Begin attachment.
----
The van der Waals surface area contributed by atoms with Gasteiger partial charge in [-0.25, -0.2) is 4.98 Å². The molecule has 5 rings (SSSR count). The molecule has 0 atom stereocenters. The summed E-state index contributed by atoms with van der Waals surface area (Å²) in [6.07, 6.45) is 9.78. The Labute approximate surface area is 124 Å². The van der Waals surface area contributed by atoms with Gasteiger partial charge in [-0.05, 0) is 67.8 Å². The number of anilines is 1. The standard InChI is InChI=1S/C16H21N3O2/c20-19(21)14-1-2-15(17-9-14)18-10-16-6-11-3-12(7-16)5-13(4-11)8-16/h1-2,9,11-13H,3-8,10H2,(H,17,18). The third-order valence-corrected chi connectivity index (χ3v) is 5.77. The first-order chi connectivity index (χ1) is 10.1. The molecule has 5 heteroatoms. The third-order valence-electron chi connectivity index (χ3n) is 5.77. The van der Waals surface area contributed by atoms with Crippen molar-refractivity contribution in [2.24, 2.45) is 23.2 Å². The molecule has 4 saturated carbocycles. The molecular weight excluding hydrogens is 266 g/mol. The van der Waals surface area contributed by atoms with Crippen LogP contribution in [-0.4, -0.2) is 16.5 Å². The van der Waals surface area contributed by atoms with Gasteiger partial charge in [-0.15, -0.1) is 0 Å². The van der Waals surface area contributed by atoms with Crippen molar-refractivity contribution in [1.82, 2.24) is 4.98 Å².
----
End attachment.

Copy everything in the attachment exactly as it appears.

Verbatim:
The van der Waals surface area contributed by atoms with Gasteiger partial charge in [-0.25, -0.2) is 4.98 Å². The molecule has 5 rings (SSSR count). The molecule has 0 atom stereocenters. The summed E-state index contributed by atoms with van der Waals surface area (Å²) in [6.07, 6.45) is 9.78. The Labute approximate surface area is 124 Å². The van der Waals surface area contributed by atoms with Gasteiger partial charge in [-0.05, 0) is 67.8 Å². The number of anilines is 1. The standard InChI is InChI=1S/C16H21N3O2/c20-19(21)14-1-2-15(17-9-14)18-10-16-6-11-3-12(7-16)5-13(4-11)8-16/h1-2,9,11-13H,3-8,10H2,(H,17,18). The third-order valence-corrected chi connectivity index (χ3v) is 5.77. The first-order chi connectivity index (χ1) is 10.1. The molecule has 5 heteroatoms. The third-order valence-electron chi connectivity index (χ3n) is 5.77. The van der Waals surface area contributed by atoms with Crippen molar-refractivity contribution in [2.24, 2.45) is 23.2 Å². The molecule has 4 saturated carbocycles. The molecular weight excluding hydrogens is 266 g/mol. The van der Waals surface area contributed by atoms with Crippen LogP contribution in [-0.4, -0.2) is 16.5 Å². The van der Waals surface area contributed by atoms with Gasteiger partial charge in [-0.15, -0.1) is 0 Å². The van der Waals surface area contributed by atoms with Crippen molar-refractivity contribution in [1.82, 2.24) is 4.98 Å².